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A to Z Writing: Blind Copies are Benevolent to Buddies

Banish the bulk! And beware of those dreaded mass emails!

Surely you’ve seen these mindless missives, piling up in your New Mail folder from family members, friends and even professional contacts. How many times have you opened an email, only to find the top three inches of your computer monitor cluttered with dozens of recipient addresses?

Perhaps you have even recognized some of the co-recipient names on emails you’ve received. Or maybe not.

Guess what.

All of those folks now have your email address. How many cute quips, silly stories and heartwarming anecdotes can you expect to receive in the next few days from this miscellaneous roster of readers?

Can you even imagine what will happen if just one of those individuals should happen to click “Reply All,” instead of “Reply”?

All that unnecessary email clutter could be prevented, if the sender simply selected the BCC option when inserting addressees. This is simple to do, but it’s amazing how many emailers don’t notice this option.

Look at your own email program.

Open a new message, and look at the address section. Here's what it looks like on AOL:

CC stands for “carbon copy,” and BCC stands for “blind carbon copy.” These acronyms come from old office memo terminology, referring to secretarial typing of internal business correspondence.

BCC messages may be distributed to multiple recipients without revealing their names or addresses. This option is also handy for behind-the-scenes emailing of messages to others on an FYI (for your information) basis.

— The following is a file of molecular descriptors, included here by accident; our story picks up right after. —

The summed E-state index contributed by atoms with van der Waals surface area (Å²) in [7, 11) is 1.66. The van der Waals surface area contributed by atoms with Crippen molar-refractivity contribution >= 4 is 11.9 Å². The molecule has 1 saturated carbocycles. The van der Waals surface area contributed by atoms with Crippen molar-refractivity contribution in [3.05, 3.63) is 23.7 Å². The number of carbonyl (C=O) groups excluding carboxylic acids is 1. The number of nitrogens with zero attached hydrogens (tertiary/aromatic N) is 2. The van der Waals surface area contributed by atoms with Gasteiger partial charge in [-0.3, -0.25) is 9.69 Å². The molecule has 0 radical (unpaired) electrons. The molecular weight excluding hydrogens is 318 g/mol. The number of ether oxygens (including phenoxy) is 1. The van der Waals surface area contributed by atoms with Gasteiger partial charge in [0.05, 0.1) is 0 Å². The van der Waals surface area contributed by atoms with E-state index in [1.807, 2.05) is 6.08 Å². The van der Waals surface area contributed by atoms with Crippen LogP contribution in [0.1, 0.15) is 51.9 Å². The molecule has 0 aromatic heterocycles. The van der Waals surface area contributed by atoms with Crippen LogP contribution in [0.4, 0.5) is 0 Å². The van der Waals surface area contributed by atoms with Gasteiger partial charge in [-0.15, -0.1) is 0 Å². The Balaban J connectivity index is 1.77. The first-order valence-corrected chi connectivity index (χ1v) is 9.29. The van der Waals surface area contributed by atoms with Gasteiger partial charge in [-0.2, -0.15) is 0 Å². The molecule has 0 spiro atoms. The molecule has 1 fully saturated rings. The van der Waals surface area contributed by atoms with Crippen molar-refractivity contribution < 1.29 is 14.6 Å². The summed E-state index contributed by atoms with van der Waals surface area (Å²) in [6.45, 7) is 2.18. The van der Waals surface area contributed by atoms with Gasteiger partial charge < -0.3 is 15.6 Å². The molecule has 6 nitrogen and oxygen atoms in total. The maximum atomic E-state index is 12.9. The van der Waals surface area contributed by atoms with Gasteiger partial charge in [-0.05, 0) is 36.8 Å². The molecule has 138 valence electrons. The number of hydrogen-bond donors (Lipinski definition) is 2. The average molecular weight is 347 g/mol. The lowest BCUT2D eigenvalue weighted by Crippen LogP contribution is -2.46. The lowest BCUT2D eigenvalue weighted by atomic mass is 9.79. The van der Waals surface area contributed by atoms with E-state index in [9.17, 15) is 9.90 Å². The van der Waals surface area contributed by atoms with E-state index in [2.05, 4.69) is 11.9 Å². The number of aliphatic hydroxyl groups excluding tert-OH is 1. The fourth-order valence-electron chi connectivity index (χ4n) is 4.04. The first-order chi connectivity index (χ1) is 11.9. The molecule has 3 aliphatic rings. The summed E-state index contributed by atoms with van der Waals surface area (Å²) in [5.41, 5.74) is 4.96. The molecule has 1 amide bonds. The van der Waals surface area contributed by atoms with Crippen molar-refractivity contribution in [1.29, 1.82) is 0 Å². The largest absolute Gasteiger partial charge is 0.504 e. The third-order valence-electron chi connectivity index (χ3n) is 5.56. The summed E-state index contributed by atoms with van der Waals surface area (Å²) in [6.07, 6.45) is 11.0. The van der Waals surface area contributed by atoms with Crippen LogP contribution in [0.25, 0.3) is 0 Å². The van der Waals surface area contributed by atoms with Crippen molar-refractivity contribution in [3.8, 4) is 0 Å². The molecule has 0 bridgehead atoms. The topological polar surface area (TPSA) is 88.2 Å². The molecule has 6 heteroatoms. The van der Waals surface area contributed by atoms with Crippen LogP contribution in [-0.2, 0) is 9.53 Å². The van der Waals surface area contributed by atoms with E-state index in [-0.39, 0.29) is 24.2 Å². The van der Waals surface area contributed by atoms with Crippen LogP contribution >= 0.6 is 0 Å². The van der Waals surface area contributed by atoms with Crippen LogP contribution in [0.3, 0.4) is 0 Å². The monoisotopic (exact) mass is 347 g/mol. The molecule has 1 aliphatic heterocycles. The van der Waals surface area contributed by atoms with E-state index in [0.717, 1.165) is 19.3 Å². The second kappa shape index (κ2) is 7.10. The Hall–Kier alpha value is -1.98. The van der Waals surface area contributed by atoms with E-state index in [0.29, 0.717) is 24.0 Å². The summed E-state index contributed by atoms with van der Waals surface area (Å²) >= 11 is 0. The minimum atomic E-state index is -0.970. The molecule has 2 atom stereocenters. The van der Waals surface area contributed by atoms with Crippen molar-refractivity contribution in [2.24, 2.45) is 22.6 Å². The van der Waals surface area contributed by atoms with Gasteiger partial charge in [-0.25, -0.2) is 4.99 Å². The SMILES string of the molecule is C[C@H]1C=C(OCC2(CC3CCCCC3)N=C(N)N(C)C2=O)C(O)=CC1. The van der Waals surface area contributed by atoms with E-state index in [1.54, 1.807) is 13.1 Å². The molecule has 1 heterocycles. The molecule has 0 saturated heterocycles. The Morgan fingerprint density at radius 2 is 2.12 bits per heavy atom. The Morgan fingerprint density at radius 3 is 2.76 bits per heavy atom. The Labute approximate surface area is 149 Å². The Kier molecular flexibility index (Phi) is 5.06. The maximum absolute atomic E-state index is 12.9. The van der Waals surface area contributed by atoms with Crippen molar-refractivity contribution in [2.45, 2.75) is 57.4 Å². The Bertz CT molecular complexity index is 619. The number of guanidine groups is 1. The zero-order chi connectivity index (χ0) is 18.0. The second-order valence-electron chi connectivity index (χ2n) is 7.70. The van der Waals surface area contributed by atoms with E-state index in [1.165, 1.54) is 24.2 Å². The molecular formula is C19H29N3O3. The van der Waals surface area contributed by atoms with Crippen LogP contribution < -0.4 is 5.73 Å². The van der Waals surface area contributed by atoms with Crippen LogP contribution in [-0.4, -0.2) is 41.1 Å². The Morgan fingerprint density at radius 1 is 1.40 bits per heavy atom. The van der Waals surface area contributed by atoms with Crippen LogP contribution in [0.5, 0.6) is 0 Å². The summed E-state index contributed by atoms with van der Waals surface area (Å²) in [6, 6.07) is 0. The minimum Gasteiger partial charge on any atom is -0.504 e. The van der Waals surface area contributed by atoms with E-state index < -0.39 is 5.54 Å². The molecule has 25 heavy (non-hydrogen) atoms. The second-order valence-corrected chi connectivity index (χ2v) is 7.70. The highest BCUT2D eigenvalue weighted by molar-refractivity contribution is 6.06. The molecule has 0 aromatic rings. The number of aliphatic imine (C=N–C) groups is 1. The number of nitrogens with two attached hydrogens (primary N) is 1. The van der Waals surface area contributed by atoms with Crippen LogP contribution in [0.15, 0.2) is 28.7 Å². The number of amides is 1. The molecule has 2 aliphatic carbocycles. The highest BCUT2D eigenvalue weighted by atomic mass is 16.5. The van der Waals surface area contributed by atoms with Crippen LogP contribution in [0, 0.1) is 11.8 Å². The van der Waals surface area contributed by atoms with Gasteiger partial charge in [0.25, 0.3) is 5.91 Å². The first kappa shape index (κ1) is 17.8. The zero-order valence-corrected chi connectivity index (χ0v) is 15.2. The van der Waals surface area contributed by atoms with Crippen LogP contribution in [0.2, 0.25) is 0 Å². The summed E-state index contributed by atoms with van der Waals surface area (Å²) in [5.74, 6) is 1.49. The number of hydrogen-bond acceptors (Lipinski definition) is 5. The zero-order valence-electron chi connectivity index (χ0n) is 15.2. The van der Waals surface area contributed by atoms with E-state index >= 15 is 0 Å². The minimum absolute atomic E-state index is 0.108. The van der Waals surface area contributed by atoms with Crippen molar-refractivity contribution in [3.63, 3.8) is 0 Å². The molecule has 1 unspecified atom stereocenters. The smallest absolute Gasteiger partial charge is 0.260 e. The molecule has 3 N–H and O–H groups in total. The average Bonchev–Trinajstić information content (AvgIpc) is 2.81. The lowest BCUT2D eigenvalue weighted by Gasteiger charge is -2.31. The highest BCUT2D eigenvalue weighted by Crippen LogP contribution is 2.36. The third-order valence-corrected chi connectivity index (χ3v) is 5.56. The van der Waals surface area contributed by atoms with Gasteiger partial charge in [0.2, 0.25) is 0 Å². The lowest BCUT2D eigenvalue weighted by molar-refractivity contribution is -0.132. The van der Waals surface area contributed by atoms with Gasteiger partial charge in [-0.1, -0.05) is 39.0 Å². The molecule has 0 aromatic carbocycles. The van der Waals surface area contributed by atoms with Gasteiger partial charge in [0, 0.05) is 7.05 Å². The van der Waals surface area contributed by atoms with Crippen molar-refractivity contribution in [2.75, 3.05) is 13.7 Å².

Here’s the other side of the story.

How much is your contact list worth to you?

If you send a mass email to your professional network, do you really want to disclose your entire list of recipients? You likely spent time and effort to compile that list. Would you like to give that resource away for free to everyone on the roster?

Certainly, if you belong to a tightly knit group, in which everyone is already well-acquainted, you can go ahead and put all those email addresses in the top line. But in other cases, the polite and savvy strategy is to keep recipients under wraps by using the BCC option.

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2012 A to Z Blogging Challenge logo
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  1. Excellent tip. I always used to just hit reply all because I didn't know any better. Now I do, though! :D

  2. I learned the beauty of the BCC while working at a bank. Everyoje need to become acquainted with it.

  3. One of my biggest pet peeves. Trying to teach family members and old friends this basic piece of internet etiquette has been a lost cause.

    Stopping by from the A-Z Challenge, blogging at Ross County Roundup and Write, Wrong or Indifferent.

  4. I always delete those emails.
    The A to Z hosts sent emails to all participants but I used BCC so no email addresses went to others.

  5. Yeah, I delete those, too.

    I've been getting lots of emails I don't want because somebody included me on a huge list. Not happy about it.

    Happy Monday!

    My A-Z

  6. New follower here. I’m enjoying reading my fellow “A to Z”ers. I look forward to visiting again.


  7. Sometimes it's really helpful to have the whole list if you need to contact one person on it. I wouldn't take a list like that and use it, but for clubs it can be helpful. Thanks for explaining BCC!

    Mary Montague Sikes

  8. I wish more people used BCC more often but have to admit, I've picked up some contacts via CC.

  9. Greetings! So true! It can be helpful occasionally, but more often than not it's annoying! Thanks and good luck this April!

  10. Hi -
    BCC is definitely a great tool - I use it as often as I can.
    Thanks for visiting my site earlier - please feel free to follow!
    I am following you now.

  11. I wish so many people I know would follow your suggestion.


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